In a split second, my heavy food bag rolled into the lake with a “THUNK,” my board tilted to the left, and I grabbed the right edge of the board in a desperate attempt to stay on. (I’m terrified of water when I can’t see the bottom.) “Fuck!”

I fell butt-first into the lake. My SUP flipped upside-down. Everything went underwater. Everything, that is, except my paddle and food bag, which wasn’t strapped in like everything else for some reason. Both started floating away in the rolling waves. I started treading water, bobbing in my life jacket and clinging to my board. I pushed as hard as I could to get my board to flip, but with the heavy load attached to it now submerged, it barely moved. “Fuck!”

I took a deep breath and tried again. My board teetered on its side at a 45-degree angle while my gear dragged on the water’s surface. I quickly shoved a couple of my bags against the board, which turned it right-side up. One-by-one, I repositioned the rest of my gear into their original position. With the board stabilized, I swam a few yards away to chase down my food and paddle. Although I had packed an extra one, I didn’t want to be up shit creek (lake?) without a paddle. Or dinner for that matter.

PHOTO: The beach I swam to after my capsize. My camp for the evening is in the distance just to the left of center.

When I attempted to reach across my board to get back on, the weight of the gear tipped and the board rocked onto its side again. I quickly let go and fell back into the water to keep my SUP from overturning again. Instead of wasting energy trying to self-rescue, I decided to swim to shore, which was only about 50 yards away.

After pulling my SUP onto the graveled beach, I waded back into the shallow water and washed my hair. I mean, I was already wet, why not? I repacked and steadied my gear, turning my tripod head so it would no longer drag. Then I stripped off all my clothes, laid back into my skirt, and started sobbing. Everything—the emotional weight of my unexpected capsize and recent life struggles—went underwater.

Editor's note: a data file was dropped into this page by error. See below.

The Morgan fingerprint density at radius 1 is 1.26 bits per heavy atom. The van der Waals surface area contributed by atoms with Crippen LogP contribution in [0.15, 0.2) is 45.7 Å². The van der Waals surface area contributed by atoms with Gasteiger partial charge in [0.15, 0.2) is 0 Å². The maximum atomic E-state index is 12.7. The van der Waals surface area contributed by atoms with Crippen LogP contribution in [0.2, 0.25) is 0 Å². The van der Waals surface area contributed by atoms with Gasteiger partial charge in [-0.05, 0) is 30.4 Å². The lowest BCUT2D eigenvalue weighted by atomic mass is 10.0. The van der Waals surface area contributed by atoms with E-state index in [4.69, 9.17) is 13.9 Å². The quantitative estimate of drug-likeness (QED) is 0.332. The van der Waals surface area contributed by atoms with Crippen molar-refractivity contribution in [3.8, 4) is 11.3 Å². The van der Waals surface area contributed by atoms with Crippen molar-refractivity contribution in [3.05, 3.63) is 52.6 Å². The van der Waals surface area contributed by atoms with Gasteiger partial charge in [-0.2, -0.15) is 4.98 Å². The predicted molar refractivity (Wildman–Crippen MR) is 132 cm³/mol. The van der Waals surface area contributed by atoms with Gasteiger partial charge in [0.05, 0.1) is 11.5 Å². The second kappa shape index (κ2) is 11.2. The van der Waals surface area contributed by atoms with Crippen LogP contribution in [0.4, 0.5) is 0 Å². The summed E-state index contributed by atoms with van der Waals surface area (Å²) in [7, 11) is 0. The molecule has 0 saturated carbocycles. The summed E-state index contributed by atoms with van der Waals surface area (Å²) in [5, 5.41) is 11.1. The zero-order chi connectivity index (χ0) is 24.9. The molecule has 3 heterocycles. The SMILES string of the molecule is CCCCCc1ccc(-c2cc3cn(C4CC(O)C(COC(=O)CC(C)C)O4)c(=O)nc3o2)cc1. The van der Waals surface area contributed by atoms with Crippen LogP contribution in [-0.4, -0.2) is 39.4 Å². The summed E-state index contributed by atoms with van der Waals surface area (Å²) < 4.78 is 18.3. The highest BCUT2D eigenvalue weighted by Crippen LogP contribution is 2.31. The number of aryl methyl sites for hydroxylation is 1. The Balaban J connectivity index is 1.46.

After drying out and regaining my composure, I started paddling across Bonelli Bay as if the event never happened. I didn’t have any room on my board to carry fear with me. Or self-pity. And no one was coming by to listen to me whine. I hadn’t seen a boat in 24 hours. There was no escaping it, I was completely alone.

No more than a half-hour later, my brand new two-bladed paddle snapped in half without warning. I almost fell in again, but in the open waters of Virgin Basin. Up shit creek (lake?) with a broken paddle now, I decided to sit down in my “loveseat” for the remainder of the crossing, about two miles.

PHOTO: The only “whine” I got that night came from this box. And you see how well it survived it’s time in the water during my capsize.

I eventually hobbled into a spacious camp in an east-facing wash close to the mouth of the Narrows. I set up my tent, changed into PJs, and taped the ends of my broken paddle to avoid more carbon fiber splinters. (I had three already.) As I boiled water for dinner, I sat back into my camp chair and reflected on the day’s unexpected events. Now safe and relaxed, I fell apart again. I asked aloud, “Why in the hell do you do things like this? Why do you need to paddle across Lake Mead? Why can’t you just be content sitting at home in a bathtub eating bonbons?” I didn’t have an answer, let alone a good one.

I fumbled to open my freeze-dried dinner, and it slipped out of my chilled hands. My knees caught it upside down. I noticed typing on the bottom of the Mountain House® package, something I had never seen before in my almost twenty-one years of outdoor experiences eating freeze-dried food.

But the universe’s had an answer. Its response was printed on the bottom of my Chicken and Mashed Potatoes dinner: “We travel not to escape life, but for life not to escape us. ~Anonymous”

The Outdoor Writers Association of America awarded this blog Third Place in the “Outdoor Fun & Adventure” category in the 2019 Excellence in Craft awards.

PHOTO: The glorious view from my tent as the setting sun cast the Earth’s shadow above Bonelli Peak across the Virgin Basin on Lake Mead.